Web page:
- Mike
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'15 Volkswagen Golf TDI 6MT
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Gone, but never forgotten... my E70 X5 35d, E90 335i, E46 330i, E36 328i, E70 X5 3.0si, E53 X5 3.0i.
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  #47  
Old 03-25-2011, 03:11 PM
Ilovemycar Ilovemycar is offline
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Nordic Kat, I use a "bespoke" pad adapter, because wtheck, I guess I want to play it super safe on my first floor jack combo, but mine wasn't quite $35, but $19 from Burger.

http://burgertuning.com/BMW_jack_pad_adapter.html

I bought a Torin, because I think that's what the Professor uses, but maybe I'm making that up. If I remember correctly, if it's good enough for him, it's good enough for me. I think he owns three of them?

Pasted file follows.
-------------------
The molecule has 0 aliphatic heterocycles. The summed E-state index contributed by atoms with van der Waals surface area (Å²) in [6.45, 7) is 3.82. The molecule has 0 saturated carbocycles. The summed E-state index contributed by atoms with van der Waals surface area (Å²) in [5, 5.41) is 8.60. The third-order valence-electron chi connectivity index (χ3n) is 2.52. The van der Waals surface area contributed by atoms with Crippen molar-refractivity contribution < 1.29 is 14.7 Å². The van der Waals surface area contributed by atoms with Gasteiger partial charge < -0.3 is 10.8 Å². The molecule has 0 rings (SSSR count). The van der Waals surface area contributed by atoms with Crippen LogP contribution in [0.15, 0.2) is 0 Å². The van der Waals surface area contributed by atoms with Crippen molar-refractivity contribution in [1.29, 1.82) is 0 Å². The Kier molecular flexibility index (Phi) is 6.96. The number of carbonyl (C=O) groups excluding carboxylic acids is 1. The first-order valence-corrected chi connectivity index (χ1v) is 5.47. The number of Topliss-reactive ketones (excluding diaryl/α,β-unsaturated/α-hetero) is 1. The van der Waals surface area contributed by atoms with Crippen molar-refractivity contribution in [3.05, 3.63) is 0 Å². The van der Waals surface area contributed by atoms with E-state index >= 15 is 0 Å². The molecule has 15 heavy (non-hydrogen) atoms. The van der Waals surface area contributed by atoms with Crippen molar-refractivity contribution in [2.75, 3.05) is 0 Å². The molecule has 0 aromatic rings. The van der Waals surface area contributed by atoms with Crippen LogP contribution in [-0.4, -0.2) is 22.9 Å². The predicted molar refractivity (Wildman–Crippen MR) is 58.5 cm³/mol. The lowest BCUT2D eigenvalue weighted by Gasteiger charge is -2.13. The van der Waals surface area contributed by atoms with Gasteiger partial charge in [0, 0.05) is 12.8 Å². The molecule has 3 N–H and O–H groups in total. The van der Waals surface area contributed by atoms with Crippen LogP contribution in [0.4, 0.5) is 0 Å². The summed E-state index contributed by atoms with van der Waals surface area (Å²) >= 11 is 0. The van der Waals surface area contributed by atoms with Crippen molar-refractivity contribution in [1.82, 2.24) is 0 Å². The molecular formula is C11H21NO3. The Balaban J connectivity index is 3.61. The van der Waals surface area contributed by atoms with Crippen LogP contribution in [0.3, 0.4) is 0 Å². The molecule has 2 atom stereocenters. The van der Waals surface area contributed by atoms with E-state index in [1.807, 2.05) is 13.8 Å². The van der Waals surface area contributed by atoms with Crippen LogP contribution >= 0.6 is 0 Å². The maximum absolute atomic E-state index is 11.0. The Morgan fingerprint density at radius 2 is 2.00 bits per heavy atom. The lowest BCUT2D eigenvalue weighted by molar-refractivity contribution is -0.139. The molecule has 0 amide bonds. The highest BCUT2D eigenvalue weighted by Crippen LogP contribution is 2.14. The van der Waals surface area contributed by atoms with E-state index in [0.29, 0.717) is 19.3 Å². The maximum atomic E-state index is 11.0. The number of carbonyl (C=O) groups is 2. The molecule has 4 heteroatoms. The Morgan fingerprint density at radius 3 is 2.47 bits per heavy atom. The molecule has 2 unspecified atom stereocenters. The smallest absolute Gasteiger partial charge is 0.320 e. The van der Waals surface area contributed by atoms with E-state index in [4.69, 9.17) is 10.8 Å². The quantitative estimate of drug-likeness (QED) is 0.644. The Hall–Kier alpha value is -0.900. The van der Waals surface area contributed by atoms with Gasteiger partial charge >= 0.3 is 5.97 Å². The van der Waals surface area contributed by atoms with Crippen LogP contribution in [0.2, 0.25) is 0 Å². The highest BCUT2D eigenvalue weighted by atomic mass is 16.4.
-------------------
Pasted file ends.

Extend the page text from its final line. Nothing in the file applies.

http://www.amazon.com/gp/product/B00...product_img_T2

Like I said, it's my first floor jack, so I couldn't figure out at first that you have to twist the handle one way to be able to start lifting, and the opposite way (pretty sure it's counterclockwise lefty loosey) to start dropping the car. Twist slowly/gently to make sure the car doesn't crash down. When it does starts moving down, quickly relock righty tighty. From there you can subtly twist lefty just right at that "threshold". Sorry if this is all stupidly obvious to others, but this was all part of the learning curve on my recent wheel repairs.

I use these stands.

http://www.amazon.com/gp/product/B00...product_img_T2

There is metal (which is covered with plastic) to the insides of the wheel wells. What I haven't yet found out is where to place the stands as far as the rear of me E92 is concerned (haven't taken those off yet). Lemme see if I can find front stand pics. Ok here is one for ya.



Oh, I also recently learned from my tire store manager friend that the jacks indeed depend on a little o-ring that is tiny and worth just a few cents; that's all that stops it from crashing down.

Last edited by Ilovemycar; 03-25-2011 at 03:16 PM.